Cubs prospect Russell embracing new team

Ranked No. 5 by MLBPipeline, SS looks forward to season after being acquired from A's

Cubs prospect Russell embracing new team

MESA, Ariz. -- Addison Russell has not had a chance to thank Jason Hammel for being part of the reason the shortstop was traded from the Athletics to the Cubs last July. It should be easy to do and won't even require a phone call. Hammel and Russell now find themselves in the same clubhouse with the Cubs.

Last July 5, Russell was included in the package the A's sent to Chicago for Hammel and Jeff Samardzija. The Cubs also received outfielder Billy McKinney and pitcher Dan Straily, who was dealt to the Astros in January along with Luis Valbuena for Dexter Fowler. Hammel returned to the Cubs after signing a two-year contract last December.

Cubs acquire Russell, McKinney

Russell, 21, who was sidelined part of last season because of a right hamstring injury, was added to the Double-A Tennessee roster after the trade, and he batted .294 in 50 games. He played briefly in the Arizona Fall League as well.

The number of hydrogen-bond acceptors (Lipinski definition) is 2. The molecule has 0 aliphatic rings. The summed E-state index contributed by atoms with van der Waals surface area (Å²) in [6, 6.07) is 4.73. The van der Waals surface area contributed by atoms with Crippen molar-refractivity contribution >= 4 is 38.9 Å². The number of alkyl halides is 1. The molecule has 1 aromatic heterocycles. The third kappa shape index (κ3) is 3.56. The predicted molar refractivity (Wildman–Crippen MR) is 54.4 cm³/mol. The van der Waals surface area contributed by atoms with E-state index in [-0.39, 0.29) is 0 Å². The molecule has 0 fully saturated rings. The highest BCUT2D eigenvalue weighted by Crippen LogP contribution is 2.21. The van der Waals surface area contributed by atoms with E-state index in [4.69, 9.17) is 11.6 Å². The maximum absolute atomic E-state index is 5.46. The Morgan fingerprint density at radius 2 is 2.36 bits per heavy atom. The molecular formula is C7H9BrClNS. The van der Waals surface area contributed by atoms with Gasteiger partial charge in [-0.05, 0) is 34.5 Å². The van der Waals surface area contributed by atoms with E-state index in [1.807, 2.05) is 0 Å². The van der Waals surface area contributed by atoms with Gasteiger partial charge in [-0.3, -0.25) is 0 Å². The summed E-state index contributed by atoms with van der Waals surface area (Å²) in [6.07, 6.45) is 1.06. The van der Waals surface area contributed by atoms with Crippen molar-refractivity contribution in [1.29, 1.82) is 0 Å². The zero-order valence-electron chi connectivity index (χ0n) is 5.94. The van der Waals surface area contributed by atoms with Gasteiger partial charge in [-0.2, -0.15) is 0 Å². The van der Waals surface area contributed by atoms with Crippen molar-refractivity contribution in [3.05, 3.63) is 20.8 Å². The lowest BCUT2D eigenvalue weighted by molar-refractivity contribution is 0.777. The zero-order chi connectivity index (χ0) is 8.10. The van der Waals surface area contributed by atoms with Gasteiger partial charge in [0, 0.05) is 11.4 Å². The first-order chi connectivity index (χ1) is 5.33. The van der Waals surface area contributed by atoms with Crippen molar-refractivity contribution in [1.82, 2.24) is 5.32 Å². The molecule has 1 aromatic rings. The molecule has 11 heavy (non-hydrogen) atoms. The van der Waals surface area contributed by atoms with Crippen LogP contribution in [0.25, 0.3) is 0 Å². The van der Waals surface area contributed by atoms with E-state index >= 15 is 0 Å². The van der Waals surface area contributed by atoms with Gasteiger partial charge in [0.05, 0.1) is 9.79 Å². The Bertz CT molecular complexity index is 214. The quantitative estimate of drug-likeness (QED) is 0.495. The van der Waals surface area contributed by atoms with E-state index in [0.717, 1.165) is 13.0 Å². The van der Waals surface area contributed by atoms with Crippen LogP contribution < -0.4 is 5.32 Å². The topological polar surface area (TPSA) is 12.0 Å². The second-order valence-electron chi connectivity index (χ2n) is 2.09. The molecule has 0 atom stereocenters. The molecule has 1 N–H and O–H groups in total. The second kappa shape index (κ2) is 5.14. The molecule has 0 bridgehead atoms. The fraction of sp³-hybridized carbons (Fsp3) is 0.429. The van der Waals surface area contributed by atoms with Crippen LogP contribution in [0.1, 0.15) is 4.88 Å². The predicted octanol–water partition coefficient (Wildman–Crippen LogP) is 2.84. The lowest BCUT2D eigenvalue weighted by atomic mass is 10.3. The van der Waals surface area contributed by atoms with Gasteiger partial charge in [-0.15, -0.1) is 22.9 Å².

A first-round pick in 2012, Russell noticed a change immediately after he was dealt.

"There's big differences," he said of the Cubs vs. the Athletics. "There are more younger guys here. I like to talk to the young and older guys to get their perspective on baseball and pick their brain a little bit. It's a good thing that I got traded, and I'm looking forward to the season."

He arrived early in camp with Kris Bryant, and the two were paired on the left side of the infield during the first day of drills. Both fall on's 2015 Top 100 Prospect list, with Bryant at No. 2 and Russell at No. 5.

"It's cool to see how our lives are developing," Russell said of the young talent on the Cubs.

He got his first taste of how passionate Cubs fans are at the winter convention in January.

"I was just trying to take everything in," he said.

Carrie Muskat is a reporter for She writes a blog, Muskat Ramblings, and you can follow her on Twitter @CarrieMuskat. This story was not subject to the approval of Major League Baseball or its clubs.